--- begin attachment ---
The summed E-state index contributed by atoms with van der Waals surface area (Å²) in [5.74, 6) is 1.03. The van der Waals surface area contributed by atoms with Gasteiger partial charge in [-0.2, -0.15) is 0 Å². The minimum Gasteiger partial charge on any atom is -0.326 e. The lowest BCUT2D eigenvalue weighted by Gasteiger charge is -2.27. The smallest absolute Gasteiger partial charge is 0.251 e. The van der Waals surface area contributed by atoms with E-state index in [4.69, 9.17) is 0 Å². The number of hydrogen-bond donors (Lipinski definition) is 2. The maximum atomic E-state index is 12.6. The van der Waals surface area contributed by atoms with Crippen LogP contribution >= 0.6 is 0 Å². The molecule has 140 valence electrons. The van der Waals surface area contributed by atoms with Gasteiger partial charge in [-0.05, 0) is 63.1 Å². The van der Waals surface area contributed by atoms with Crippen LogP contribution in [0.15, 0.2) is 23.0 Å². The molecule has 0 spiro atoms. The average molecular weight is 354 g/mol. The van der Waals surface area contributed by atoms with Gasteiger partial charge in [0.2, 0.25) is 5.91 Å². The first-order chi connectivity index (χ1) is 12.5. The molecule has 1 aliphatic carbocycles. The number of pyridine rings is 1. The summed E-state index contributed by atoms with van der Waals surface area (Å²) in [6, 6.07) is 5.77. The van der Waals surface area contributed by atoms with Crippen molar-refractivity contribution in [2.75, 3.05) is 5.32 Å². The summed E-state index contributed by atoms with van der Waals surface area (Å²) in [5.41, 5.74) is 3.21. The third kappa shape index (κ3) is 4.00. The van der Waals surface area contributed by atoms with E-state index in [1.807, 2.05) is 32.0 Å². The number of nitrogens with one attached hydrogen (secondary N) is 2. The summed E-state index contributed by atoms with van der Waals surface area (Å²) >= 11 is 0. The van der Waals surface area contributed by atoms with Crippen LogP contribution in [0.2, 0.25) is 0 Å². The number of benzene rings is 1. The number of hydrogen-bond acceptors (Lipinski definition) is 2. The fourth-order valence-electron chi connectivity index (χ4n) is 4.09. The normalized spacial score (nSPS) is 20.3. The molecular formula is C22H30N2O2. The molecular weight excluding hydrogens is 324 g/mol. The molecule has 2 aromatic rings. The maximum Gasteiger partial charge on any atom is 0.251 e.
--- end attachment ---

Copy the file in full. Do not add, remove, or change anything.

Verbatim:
The summed E-state index contributed by atoms with van der Waals surface area (Å²) in [5.74, 6) is 1.03. The van der Waals surface area contributed by atoms with Gasteiger partial charge in [-0.2, -0.15) is 0 Å². The minimum Gasteiger partial charge on any atom is -0.326 e. The lowest BCUT2D eigenvalue weighted by Gasteiger charge is -2.27. The smallest absolute Gasteiger partial charge is 0.251 e. The van der Waals surface area contributed by atoms with E-state index in [4.69, 9.17) is 0 Å². The number of hydrogen-bond donors (Lipinski definition) is 2. The maximum atomic E-state index is 12.6. The van der Waals surface area contributed by atoms with Crippen LogP contribution >= 0.6 is 0 Å². The molecule has 140 valence electrons. The van der Waals surface area contributed by atoms with Gasteiger partial charge in [-0.05, 0) is 63.1 Å². The van der Waals surface area contributed by atoms with Crippen LogP contribution in [0.15, 0.2) is 23.0 Å². The molecule has 0 spiro atoms. The average molecular weight is 354 g/mol. The van der Waals surface area contributed by atoms with Gasteiger partial charge in [0.2, 0.25) is 5.91 Å². The first-order chi connectivity index (χ1) is 12.5. The molecule has 1 aliphatic carbocycles. The number of pyridine rings is 1. The summed E-state index contributed by atoms with van der Waals surface area (Å²) in [6, 6.07) is 5.77. The van der Waals surface area contributed by atoms with Crippen molar-refractivity contribution in [2.75, 3.05) is 5.32 Å². The summed E-state index contributed by atoms with van der Waals surface area (Å²) in [5.41, 5.74) is 3.21. The third kappa shape index (κ3) is 4.00. The van der Waals surface area contributed by atoms with E-state index in [1.807, 2.05) is 32.0 Å². The number of nitrogens with one attached hydrogen (secondary N) is 2. The summed E-state index contributed by atoms with van der Waals surface area (Å²) >= 11 is 0. The van der Waals surface area contributed by atoms with Crippen LogP contribution in [0.2, 0.25) is 0 Å². The number of benzene rings is 1. The number of hydrogen-bond acceptors (Lipinski definition) is 2. The fourth-order valence-electron chi connectivity index (χ4n) is 4.09. The normalized spacial score (nSPS) is 20.3. The molecular formula is C22H30N2O2. The molecular weight excluding hydrogens is 324 g/mol. The molecule has 2 aromatic rings. The maximum Gasteiger partial charge on any atom is 0.251 e.